If a fitness goal is set that is solely based on numbers it can set you up for failure. For instance, the goal is to lose 10 pounds in 2 months. During this time, the focus is entirely on that magic number. That focus on weight loses the big picture of the importance of moving better. I would challenge you that the byproduct of setting a goal of finishing a 5K or hiking the Grand Canyon will still facilitate fat loss when you are sticking to it. In addition, let’s say your goal is the lift 200 pounds. You have succeeded in lifting that amount but your upper body is so tight that your posture is affected. Thus, be careful with making numbers as your goal. You don’t want to have other aspects of your health suffer to meet that number. Think of the big picture.

With that in mind when you set your fitness goals – make it a goal of a kind of test that will show how far you have physically come. Between day one and when you plan to reach your goal you have to line up the aspects of your health, wellness and fitness and make sure that your address each of them.

Your goals are yours – don’t take someone else’s. If yours is to be able to get up from the floor to standing is your goal that is a great goal. Think about the work that it would take to make that happen. As always add consulting your doctor as you are thinking about your goal or after you have decided it. Reach out to Functional Aging Specialists that understand how to work with the older population to help them train f

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Damien Joyner

Fitness Professional for the diverse 40+ Population!

How to Set a Fitness Goal That Will Last? If You Take Care Of Your Need, Age Wouldn’t Be A Problem To Your Fitness Routine Age Shouldn’t be Your Restriction When It Comes To Exercising

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Last Updated on September 16, 2019

How to Stop Procrastinating: 11 Practical Ways for Procrastinators

How to Stop Procrastinating: 11 Practical Ways for Procrastinators

You have a deadline looming. However, instead of doing your work, you are fiddling with miscellaneous things like checking email, social media, watching videos, surfing blogs and forums. You know you should be working, but you just don’t feel like doing anything.

We are all familiar with the procrastination phenomenon. When we procrastinate, we squander away our free time and put off important tasks we should be doing them till it’s too late. And when it is indeed too late, we panic and wish we got started earlier.

The chronic procrastinators I know have spent years of their life looped in this cycle. Delaying, putting off things, slacking, hiding from work, facing work only when it’s unavoidable, then repeating this loop all over again. It’s a bad habit that eats us away and prevents us from achieving greater results in life.

Don’t let procrastination take over your life. Here, I will share my personal steps on how to stop procrastinating. These 11 steps will definitely apply to you too:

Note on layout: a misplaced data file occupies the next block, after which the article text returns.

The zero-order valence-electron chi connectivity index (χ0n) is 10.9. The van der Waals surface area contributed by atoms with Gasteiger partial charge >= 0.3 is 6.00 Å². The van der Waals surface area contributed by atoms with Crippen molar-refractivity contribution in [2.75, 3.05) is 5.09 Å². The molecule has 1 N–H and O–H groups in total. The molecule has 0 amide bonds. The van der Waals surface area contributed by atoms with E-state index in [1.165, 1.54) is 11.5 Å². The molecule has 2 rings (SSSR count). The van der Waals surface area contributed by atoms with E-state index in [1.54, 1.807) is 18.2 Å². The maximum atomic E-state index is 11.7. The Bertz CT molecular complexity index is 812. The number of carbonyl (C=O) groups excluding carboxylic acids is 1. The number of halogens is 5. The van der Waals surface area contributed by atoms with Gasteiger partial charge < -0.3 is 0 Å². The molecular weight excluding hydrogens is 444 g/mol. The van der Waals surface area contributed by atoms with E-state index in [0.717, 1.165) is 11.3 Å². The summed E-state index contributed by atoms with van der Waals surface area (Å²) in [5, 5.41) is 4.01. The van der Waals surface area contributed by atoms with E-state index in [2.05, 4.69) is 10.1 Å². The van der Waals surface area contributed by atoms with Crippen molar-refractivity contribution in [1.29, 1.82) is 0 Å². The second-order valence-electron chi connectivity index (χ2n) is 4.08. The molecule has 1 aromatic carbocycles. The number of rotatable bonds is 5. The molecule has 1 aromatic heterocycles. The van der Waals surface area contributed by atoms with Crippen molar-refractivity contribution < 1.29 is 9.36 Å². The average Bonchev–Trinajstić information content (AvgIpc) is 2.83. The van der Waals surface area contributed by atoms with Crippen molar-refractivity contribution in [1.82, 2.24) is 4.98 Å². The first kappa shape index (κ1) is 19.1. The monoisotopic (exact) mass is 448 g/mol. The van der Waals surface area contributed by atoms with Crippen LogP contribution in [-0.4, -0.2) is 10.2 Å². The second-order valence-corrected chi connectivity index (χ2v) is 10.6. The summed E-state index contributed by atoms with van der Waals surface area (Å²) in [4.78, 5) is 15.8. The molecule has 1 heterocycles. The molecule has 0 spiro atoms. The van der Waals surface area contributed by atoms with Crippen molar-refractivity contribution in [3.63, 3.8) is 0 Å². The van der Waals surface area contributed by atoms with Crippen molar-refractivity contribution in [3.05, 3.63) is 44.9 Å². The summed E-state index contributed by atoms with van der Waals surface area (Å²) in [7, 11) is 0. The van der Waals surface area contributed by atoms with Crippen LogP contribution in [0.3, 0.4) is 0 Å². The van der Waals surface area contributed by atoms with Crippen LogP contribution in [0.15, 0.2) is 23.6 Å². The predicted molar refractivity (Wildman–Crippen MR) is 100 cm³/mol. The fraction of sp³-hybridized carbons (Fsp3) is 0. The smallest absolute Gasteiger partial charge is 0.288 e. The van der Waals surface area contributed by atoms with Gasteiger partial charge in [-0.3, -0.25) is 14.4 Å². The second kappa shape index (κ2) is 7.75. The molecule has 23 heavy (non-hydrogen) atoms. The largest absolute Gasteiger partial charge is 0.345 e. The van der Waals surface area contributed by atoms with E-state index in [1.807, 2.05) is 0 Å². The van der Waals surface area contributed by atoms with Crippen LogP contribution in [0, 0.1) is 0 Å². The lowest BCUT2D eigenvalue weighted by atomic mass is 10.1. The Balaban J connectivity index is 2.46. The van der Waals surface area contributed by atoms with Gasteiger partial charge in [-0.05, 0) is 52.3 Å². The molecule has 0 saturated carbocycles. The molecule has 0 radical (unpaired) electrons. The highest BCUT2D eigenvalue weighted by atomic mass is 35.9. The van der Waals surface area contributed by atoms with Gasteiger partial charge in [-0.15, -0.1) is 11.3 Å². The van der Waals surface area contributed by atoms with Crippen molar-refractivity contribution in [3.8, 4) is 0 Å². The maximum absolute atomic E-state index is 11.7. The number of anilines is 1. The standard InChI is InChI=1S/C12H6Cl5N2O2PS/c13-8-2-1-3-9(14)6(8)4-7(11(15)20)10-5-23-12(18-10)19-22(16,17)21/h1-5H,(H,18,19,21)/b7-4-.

1. Break Your Work into Little Steps

Part of the reason why we procrastinate is because subconsciously, we find the work too overwhelming for us. Break it down into little parts, then focus on one part at the time. If you still procrastinate on the task after breaking it down, then break it down even further. Soon, your task will be so simple that you will be thinking “gee, this is so simple that I might as well just do it now!”.

For example, I’m currently writing a new book (on How to achieve anything in life). Book writing at its full scale is an enormous project and can be overwhelming. However, when I break it down into phases such as –

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  • (1) Research
  • (2) Deciding the topic
  • (3) Creating the outline
  • (4) Drafting the content
  • (5) Writing Chapters #1 to #10,
  • (6) Revision
  • (7) etc.

Suddenly it seems very manageable. What I do then is to focus on the immediate phase and get it done to my best ability, without thinking about the other phases. When it’s done, I move on to the next.

2. Change Your Environment

Different environments have different impact on our productivity. Look at your work desk and your room. Do they make you want to work or do they make you want to snuggle and sleep? If it’s the latter, you should look into changing your workspace.

One thing to note is that an environment that makes us feel inspired before may lose its effect after a period of time. If that’s the case, then it’s time to change things around. Refer to Steps #2 and #3 of 13 Strategies To Jumpstart Your Productivity, which talks about revamping your environment and workspace.

3. Create a Detailed Timeline with Specific Deadlines

Having just 1 deadline for your work is like an invitation to procrastinate. That’s because we get the impression that we have time and keep pushing everything back, until it’s too late.